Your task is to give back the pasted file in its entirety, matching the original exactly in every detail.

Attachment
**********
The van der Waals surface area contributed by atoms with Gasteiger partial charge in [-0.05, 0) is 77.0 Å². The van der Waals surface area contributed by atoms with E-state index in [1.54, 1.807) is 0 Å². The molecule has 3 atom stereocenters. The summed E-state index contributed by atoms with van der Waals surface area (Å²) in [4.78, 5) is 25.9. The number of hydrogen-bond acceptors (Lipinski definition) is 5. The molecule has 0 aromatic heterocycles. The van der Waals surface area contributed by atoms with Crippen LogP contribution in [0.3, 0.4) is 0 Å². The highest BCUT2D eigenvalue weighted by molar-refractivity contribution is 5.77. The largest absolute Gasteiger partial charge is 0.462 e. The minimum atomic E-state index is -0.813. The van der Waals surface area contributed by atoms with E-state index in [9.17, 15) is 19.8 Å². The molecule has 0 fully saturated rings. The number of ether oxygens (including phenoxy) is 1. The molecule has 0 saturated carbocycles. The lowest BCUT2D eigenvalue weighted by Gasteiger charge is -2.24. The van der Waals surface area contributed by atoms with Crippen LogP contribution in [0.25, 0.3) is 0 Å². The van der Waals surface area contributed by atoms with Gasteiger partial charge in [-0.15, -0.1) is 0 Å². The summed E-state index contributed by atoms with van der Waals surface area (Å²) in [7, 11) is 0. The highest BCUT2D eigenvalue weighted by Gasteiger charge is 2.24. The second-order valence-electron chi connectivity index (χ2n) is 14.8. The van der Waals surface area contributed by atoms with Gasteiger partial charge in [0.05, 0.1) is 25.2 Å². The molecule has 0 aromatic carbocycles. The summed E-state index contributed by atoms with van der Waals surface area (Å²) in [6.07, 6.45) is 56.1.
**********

The van der Waals surface area contributed by atoms with Gasteiger partial charge in [-0.05, 0) is 77.0 Å². The van der Waals surface area contributed by atoms with E-state index in [1.54, 1.807) is 0 Å². The molecule has 3 atom stereocenters. The summed E-state index contributed by atoms with van der Waals surface area (Å²) in [4.78, 5) is 25.9. The number of hydrogen-bond acceptors (Lipinski definition) is 5. The molecule has 0 aromatic heterocycles. The van der Waals surface area contributed by atoms with Crippen LogP contribution in [0.3, 0.4) is 0 Å². The highest BCUT2D eigenvalue weighted by molar-refractivity contribution is 5.77. The largest absolute Gasteiger partial charge is 0.462 e. The minimum atomic E-state index is -0.813. The van der Waals surface area contributed by atoms with E-state index in [9.17, 15) is 19.8 Å². The molecule has 0 fully saturated rings. The number of ether oxygens (including phenoxy) is 1. The molecule has 0 saturated carbocycles. The lowest BCUT2D eigenvalue weighted by Gasteiger charge is -2.24. The van der Waals surface area contributed by atoms with Crippen LogP contribution in [0.25, 0.3) is 0 Å². The van der Waals surface area contributed by atoms with Gasteiger partial charge in [-0.15, -0.1) is 0 Å². The summed E-state index contributed by atoms with van der Waals surface area (Å²) in [7, 11) is 0. The highest BCUT2D eigenvalue weighted by Gasteiger charge is 2.24. The second-order valence-electron chi connectivity index (χ2n) is 14.8. The van der Waals surface area contributed by atoms with Gasteiger partial charge in [0.05, 0.1) is 25.2 Å². The molecule has 0 aromatic carbocycles. The summed E-state index contributed by atoms with van der Waals surface area (Å²) in [6.07, 6.45) is 56.1.